The IRS recommends keeping a detailed record of your expenses. In addition to hanging on to relevant receipts, it’s also worthwhile to record the details of each expense in a notebook or spreadsheet. For each record, include the following information:
Remember, the IRS defines travel as sleeping away from home to fulfill your work duties or working outside your tax home.
- Type of expense
- Amount of the expense
- Destination or location
- Purpose — why you were traveling for business or what you hoped to get from the travel, for example
Transportation expenses do not include regular commuting costs but do include most other expenses.
- Type of expense
- Amount of each expense
- Miles driven per business use
- Miles driven for the entire year
- Location or destination
- Business reason for the expense
One way to make it easy to keep track of your transportation expenses is to record the odometer reading at the start of each trip you make, then again at the end of the trip, along with the date and reason for the travel. Keep a notebook in your car so that you’re less likely to forget to record the details. A notebook with a pocket or folder for receipts is ideal, as you’ll be able to tuck your receipts into the pocket and keep everything in one place.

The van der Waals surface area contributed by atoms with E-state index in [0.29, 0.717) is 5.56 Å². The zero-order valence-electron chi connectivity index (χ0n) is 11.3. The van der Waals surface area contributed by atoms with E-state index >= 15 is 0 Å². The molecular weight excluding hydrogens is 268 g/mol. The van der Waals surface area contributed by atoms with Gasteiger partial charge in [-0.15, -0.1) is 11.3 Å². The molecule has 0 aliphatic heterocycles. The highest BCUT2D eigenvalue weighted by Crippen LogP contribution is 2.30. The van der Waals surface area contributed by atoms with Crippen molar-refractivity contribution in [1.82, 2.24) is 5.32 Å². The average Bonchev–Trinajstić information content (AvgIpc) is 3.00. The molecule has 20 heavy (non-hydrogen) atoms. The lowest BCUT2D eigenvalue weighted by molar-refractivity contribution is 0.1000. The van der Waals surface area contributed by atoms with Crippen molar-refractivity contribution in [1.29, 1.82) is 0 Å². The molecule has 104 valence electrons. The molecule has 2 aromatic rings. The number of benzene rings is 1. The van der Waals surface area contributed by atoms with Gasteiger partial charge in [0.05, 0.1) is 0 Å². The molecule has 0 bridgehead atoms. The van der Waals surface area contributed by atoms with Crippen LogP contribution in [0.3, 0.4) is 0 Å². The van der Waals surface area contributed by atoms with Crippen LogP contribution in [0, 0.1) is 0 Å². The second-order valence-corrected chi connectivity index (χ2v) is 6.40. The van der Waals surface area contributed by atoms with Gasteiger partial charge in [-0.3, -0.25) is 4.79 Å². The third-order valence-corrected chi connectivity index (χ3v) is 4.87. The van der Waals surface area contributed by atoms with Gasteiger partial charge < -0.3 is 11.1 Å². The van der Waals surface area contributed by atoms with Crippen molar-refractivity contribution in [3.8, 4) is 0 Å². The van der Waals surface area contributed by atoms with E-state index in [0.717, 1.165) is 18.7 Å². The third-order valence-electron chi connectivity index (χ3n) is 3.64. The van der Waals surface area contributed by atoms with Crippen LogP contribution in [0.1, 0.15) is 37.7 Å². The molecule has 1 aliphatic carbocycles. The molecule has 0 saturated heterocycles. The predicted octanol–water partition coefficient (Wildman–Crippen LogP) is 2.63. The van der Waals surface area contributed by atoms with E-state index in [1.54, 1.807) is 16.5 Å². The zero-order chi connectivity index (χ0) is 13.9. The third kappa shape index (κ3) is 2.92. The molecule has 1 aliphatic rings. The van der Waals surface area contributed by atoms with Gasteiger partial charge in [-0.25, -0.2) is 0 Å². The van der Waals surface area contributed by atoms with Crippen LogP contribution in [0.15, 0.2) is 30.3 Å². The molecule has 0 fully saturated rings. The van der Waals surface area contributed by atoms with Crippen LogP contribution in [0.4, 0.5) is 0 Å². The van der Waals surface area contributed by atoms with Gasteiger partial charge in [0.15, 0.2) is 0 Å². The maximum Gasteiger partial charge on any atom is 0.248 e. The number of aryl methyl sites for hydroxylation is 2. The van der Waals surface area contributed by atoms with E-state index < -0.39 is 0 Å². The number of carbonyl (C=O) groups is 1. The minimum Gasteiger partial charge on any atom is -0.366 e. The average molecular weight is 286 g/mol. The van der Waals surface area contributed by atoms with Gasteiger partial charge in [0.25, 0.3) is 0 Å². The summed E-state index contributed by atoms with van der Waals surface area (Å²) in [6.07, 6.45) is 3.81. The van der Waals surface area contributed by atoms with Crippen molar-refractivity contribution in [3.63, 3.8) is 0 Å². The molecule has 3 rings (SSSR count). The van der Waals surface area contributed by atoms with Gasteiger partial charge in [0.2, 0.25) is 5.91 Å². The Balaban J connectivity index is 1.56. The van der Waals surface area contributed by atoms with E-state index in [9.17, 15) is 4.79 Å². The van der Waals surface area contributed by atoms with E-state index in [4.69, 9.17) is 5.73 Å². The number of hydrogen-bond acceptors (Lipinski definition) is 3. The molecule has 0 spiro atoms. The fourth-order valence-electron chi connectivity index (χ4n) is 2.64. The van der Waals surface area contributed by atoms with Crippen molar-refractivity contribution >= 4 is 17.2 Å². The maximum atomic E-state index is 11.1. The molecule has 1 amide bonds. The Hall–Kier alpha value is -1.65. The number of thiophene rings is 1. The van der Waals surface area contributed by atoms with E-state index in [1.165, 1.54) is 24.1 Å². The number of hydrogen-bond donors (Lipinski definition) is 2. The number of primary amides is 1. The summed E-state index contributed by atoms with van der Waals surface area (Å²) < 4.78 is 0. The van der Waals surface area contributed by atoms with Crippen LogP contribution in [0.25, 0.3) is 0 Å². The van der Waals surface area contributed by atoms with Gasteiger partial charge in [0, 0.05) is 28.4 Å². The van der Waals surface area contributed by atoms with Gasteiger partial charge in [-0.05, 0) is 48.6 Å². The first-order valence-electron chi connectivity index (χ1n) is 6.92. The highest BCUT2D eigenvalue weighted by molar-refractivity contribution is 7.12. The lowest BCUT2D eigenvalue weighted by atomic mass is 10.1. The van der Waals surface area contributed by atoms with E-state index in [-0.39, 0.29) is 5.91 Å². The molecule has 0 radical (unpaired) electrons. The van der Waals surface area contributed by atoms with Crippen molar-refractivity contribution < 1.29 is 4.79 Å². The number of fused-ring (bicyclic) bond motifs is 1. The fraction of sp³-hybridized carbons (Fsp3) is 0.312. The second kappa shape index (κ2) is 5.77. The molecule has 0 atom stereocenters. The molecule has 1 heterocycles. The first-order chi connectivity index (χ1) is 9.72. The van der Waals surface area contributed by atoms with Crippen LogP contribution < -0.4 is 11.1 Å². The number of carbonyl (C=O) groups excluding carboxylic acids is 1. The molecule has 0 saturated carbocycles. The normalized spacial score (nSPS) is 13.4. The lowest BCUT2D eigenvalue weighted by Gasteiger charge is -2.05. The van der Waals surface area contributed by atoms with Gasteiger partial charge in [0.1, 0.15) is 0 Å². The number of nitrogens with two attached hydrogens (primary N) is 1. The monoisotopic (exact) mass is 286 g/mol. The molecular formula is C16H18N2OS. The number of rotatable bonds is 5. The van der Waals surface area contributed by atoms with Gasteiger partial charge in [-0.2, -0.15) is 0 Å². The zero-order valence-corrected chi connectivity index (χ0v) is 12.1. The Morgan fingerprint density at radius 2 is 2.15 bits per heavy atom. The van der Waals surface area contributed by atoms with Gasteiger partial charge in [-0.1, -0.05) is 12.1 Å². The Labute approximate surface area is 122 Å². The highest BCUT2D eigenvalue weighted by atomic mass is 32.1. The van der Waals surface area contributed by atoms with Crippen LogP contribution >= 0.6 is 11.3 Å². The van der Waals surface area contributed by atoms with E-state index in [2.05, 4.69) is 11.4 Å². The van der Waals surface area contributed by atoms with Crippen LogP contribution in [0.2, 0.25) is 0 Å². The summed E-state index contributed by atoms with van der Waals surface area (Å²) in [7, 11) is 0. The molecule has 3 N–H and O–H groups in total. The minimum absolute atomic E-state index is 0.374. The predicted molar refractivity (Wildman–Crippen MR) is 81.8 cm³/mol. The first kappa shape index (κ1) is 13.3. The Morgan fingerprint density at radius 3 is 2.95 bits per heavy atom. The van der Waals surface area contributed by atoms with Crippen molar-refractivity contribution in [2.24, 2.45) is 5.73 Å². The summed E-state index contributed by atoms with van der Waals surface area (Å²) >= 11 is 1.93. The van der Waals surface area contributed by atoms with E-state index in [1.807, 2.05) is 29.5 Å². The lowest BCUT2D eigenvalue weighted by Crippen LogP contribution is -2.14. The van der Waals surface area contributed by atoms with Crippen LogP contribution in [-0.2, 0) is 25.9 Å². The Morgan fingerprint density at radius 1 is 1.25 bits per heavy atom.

When you file your tax return, whether you use the actual expense method or take the standard mileage rate, you don’t have to send the IRS copies of your records and receipts. You do want to hold onto your records for at least three years after the filing deadline, in case the IRS decides to take a closer look at your tax return.
Trust Logan’s Original Park Shuttle & Fly When You’re Traveling
If your job or business has you flying from place to place often, it’s likely that you have to bring your car to the airport frequently. Park Shuttle & Fly offers long and short-term parking at Logan Airport in Boston and shuttle service directly to the airport. We understand that business travelers are on the road frequently and are looking for a dependable and convenient place to park before flying. Try reserving airport parking in advance of your next flight to make your business travel experience even more enjoyable.